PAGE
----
New Book on T-SQL Window Functions!

window book coverI am very pleased to announce that my new book “Expert T-SQL Window Functions in SQL Server” is now available! This book covers everything I talk about in my two window function presentations plus even more material. I am also thrilled that BI Guru Clayton Groom wrote Chapter 9 of the book containing even more real world examples. I believe that  T-SQL enhancements don’t get the press and excitement that they deserve. I hope that by writing this book, I can help spread the word about the most useful features added to T-SQL in more than a decade.

About Kathi Kellenberger

I am a SQL Server professional working for Linchpin People. I love talking about SQL Server to anyone who will listen, just ask my two year old granddaughter. I love to write and teach. I am so humbled and honored to say that I made SQL Server MVP in 2013.
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13 Responses to New Book on T-SQL Window Functions!

  1. I love this book and am very happy to have found you have more to offer… I am anxious to read this blog.. If its like the book I have found an great resource.

    Thanks again.

  2. EWAGNER says:

    I won this book at your presentation during the 2015 Kansas City SQL Saturday. It is excellent and I want to say thanks again! Now when I see a query that can be simplified with a Window function I recommend your book. Have you seen the spike in sales yet!? 🙂

  3. Larry Weismantel says:

    Hi Kathii. I was exposed to your material for the first time with a Pluralsight class on Window Functions and learned so much that I purchased your “Expert T-SQL Window Functions in SQL Server” book to learn as much as possible. I have a question for you on the book and am wondering your preferred method of contact.

    Thank you!

  4. J. Hogue says:

    Based on a pleasant introduction from your book way back on SQL Server 2000, I had no hesitation buying your new book on windowing functions.

    First the flowers: right up front, a tremendous motivation for the newfangled windowing functions’advantage over using a derived table from a sub-query.

    Now, the pot.
    One thing that puzzles me is your caveat on page 10 that the non-deterministic ROW_NUMBER function cannot be turned into a deterministic function, i.e. the sequence is not guaranteed to be absolutely repeatable.

    Given the big deal made about using the ORDER BY clause inside the OVER clause I am somewhat astonished that the sequence numbering cannot be made consistent. “…You cannot influence the determinism of any built-in function…”.

    I would understand if the column in the ORDER BY clause does not have UNIQUE ENTRIES (such as multiple repetitions of a CustomerID in a SalesOrderHeader table where the same customer may have multiple orders).

    But if ordering by a column which absolutely has unique entries (such as a SalesID) does not change the non-deterministic nature of the ROW-NUMBER function, then what is the point ?

    Regards

    • It’s not possible to “change” a non-deterministic function into a deterministic function. You can get repeatable results by using a unique ORDER by in the OVER clause, but the classification of the function has not changed.

  5. J. Hogue says:

    I am getting confused with your test on pages 10 and 18 stating that the ROW_NUMBER function is non-deterministic and its behavior cannot be changed while at the same time mentioning that choosing a column with unique values in the OVER clause will make the ordering repeatable.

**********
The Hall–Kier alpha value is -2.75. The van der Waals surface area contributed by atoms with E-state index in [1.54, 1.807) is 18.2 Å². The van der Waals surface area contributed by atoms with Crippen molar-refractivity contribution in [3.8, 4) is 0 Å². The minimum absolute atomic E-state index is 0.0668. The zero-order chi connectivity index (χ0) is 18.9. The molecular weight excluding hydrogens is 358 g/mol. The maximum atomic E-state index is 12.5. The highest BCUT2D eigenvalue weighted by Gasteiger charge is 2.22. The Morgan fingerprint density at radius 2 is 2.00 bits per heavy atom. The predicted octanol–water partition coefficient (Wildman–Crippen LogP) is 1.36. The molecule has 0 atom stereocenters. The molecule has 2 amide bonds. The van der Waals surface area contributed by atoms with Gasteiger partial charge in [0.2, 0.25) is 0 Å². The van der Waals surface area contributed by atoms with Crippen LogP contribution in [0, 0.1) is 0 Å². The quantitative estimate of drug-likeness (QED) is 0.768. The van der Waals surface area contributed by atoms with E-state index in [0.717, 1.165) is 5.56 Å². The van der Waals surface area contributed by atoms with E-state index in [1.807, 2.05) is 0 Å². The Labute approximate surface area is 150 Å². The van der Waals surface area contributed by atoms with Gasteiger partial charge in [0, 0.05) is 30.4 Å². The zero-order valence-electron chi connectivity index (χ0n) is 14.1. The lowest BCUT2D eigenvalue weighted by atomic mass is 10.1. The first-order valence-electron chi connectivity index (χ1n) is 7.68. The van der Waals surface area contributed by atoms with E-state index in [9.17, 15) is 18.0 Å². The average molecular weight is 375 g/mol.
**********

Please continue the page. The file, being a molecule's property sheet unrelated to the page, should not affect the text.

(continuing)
If there is a way to force the non-deterministic function to return repeatable results (ordering) than it stops behaving in a non-deterministic way.

    • By using a unique order by in the OVER clause, you will get consistent results because the values are unique. It is still a non-deterministic function by definition, though.

  6. J. Hogue says:

    Hit a snag at your example 8-1.1 Using PERCENT_RANK and CUME_DIST.

    For order month 5 (428 orders) the rank 3 -1 over the number of ranks 12 -1 yields 0.1818 for the PERCENT_RANK. This matches what I understand from the description of the function given in your book.

    However, in the case of CUME_DIST, the rank 3 over the number of ranks 12 should be 0.250
    (3 / 12).. Both my own SQL Serve and your book concur that the result is 0.333 !

    Could you please elaborate a bit further on how CUME_DIST is calculated in the case of ties (all the other results match with my understanding).

    Regards

    • Thanks for reading the book! Cumulative distribution is more complicated than just ranking, and, since I don’t have a good background in statistics, I don’t understand it well. You can take a look at this to see more https://en.wikipedia.org/wiki/Cumulative_distribution_function In the book, I used the definition found here https://msdn.microsoft.com/en-us/library/hh231078.aspx, and the math doesn’t work out to what would be intuitive. Thanks,Kathi

      Date: Tue, 31 May 2016 20:07:31 +0000 To: kathi.kellenberger@outlook.com

      • J. Hogue says:

        If there is one thing that is not intuitive, Statistics is it. Glad to know I did not go off the rails calculating the cumulative distribution.
        As you can see by the detail I am going through, I think your book is really worth the attention I am giving it. Gave it a 5-star rating on Amazon.
        The subscriptions problem is up to now (end of chapter 8) the best illustration of the power of CTE – windowing functions duo. All the more so when I looked at SS2K8 solutions of the SQL Speed Phreakery contest. The following article was most welcome to explain the winner’s solution – that was something I doubt I would ever have been to develop on my own.

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